In other words there is a tipping point in public consciousness. At some point everybody gets it.
At some point a crashing housing market, a plunging stock market, and a falling dollar come face to face with $200 or $300 oil, at which point reality crashes through and eveybody "gets it".

15-20% demand destruction then becomes a realistic prospect.

And then some. We'll probably go from complacency to panic in the streets. Gas stations on fire, riots when the police show up to restore order and some idiot starts shooting, "fuel rage" murders in the queue to fill up.

Crude: Right now expenditures on oil products as a % of income is at an all time high in the USA (and rising)-somehow this is being spun as "adapting".

Graph/figures by any chance? Thanks

The products that seem to be declining most are the low valued products - asphalt and residual fuel oil. Gasoline is only off -1.2% for April, and -1.3% for year to date. The reduction in distillate fuel oil (diesel + home heating oil) on a year to date basis is -3.9%. Asphalt is off -13.1% year to date: residual fuel oil is off -21.6% year to date.

Refineries are refining what used to be low valued products into gasoline and distillate.

Gail: You are discussing volume purchased, not dollars spent. Dollars spent on gasoline in the USA is way up YOY. The economy cannot be said to be transitioning away from or adapting while a greater % of income and wealth is spent on oil products.

Agreed. My point is that not only is the price per product is rising, but also the lower priced products are disappearing.

Global demand is so high that as soon as we are down the curve in production (right now???), global demand will always be higher than production. Even if everyone in the U.S. stopped driving forever, it will have at first marginal impact on production decline, and soon it would have no impact.

We can't conserve our way out of this, nor can the globe in the long run. Soon enough, the remaining oil will be necessary just to keep things moving and institutions and people warm. Besides, if we can't control own behavior, how can we expect to control others. Right now there are numerous expand and extend state and Interstate highways projects in the U.S. Prolly many of those will continue in order to employee people, and with those pay checks they will consume more oil.

There was a news story posted in the DB just yesterday that 10 highway projects in the Raleigh NC area are being "postponed" (probably forever, IMHO), so maybe we will start to see some serious cutbacks in the highway expansions.

Possible, there is a lot of slack, particularly in the US, Canada and others, discretionary driving will go first. However, there will be increasing pressure on the US economy like a new form of taxation. As long as there is no supply shortages, people will adapt.

Do you think that the Federal Government will at some point ban the use of gasoline/diesel - liquid fuels for "recreational purposes" (boating, off roading and sport aviation)? And if so, at what point on the down slope might it happen?

Probably before my last motorhome payment if past luck is any indication.

Funny thing is, most RVs and boats in the US are made in the US. You'd be firing at least a million people overnight.

As each are personal property, and you would effectively be aquiring them, would I be entitled to an eminent domain compensation?

Lastly, as I doubt anyone pays cash for such purchases, would everyone simply stop making payments? What would that do to the banks?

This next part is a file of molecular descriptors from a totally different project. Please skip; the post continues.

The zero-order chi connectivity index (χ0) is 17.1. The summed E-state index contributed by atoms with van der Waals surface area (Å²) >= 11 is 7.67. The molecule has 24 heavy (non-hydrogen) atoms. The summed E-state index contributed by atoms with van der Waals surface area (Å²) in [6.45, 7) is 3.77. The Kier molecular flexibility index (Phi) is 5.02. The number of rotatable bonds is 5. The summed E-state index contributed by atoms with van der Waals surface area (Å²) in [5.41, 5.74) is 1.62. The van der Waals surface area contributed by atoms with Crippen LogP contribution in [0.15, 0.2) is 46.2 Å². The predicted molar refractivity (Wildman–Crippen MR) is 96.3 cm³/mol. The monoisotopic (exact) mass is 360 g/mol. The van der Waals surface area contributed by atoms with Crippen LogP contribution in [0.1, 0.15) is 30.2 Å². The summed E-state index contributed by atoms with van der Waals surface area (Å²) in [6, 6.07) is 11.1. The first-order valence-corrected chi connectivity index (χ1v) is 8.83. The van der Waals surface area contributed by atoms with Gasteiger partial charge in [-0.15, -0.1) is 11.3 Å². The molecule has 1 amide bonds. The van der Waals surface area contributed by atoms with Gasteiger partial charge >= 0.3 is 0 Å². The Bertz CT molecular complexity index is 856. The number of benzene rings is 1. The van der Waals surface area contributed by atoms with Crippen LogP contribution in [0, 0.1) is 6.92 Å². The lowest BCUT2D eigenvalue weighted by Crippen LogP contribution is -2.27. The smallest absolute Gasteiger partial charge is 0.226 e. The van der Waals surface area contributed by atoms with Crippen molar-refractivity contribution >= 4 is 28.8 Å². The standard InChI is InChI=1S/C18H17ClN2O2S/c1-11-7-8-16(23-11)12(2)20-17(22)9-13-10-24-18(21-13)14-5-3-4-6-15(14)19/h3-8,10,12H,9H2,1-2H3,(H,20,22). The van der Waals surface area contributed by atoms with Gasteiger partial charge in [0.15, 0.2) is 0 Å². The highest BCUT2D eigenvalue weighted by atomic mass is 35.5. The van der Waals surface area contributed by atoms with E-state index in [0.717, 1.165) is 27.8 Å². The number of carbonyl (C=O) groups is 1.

If the choice is between feeding my neighbors and me going on vacation, I'd take the hit. I doubt, however, that everyone would go along so willingly.

I suspect we'll find out in the next decade what the answer is, if not sooner.

No, it is easier to limit the amount of gasoline that can be purchased while allowing the consumer to choose how to use it. The government could discourage the purchase of "undesirable" vehicles by placing a special tax on them. A boat with a diesel engine could have biodiesel in the fuel tank making identification of offenders difficult. Driving a boat is not proof that gasoline or diesel is in the fuel tank.

You should see how many boats are for sale right now. My marina is FULL of for sale signs, (Minnesota, land of 10,000 lakes, USA) and prices are sinking faster than a ski-boat under a grain barge on the Mississippi River.

I don't understand depletion rates: does it mean depletion rate of the total amount of oil? Does that imply you can use new oil projects to actually boost supply growth and pump more oil but if the growth is lower than depletion rates the oil will run out sooner if you keep using it at an increasing rate (i.e demand increases). I am having trouble explaining my confusion over the issue: in other words when the IEA says " the depletion Implies that over 3.5mb/d of new start-ups needed every year just to stand still" what does stand still mean? does it mean actual production that is possible or total amount of oil left in the ground (although you can still supply more or the same to the market but it just runs out sooner). In the IEA MTOMR it has world supply capacity growth ranging from 2.5 to about 0.25 in 2008-2013. Is that net of depletion and what is physically available or is it not taking depletion into account as (as I was wondering) it only affects how quickly oil runs out and not what you can pump for now.


The MTOMR was rather vague I think because Jerome took the info from the press release (which is definitely vague and without supporting data. You have to pay to get the full report.

If you reread what you wrote, it seems to me that you got it. We set off depletion rates against new production rates. Think of an oil field like a tank of gas. Its only got so much and the longer they pump the less is in the field. The time comes when the flow rate slows. Another term to use is production decline, which is the rate of decrease.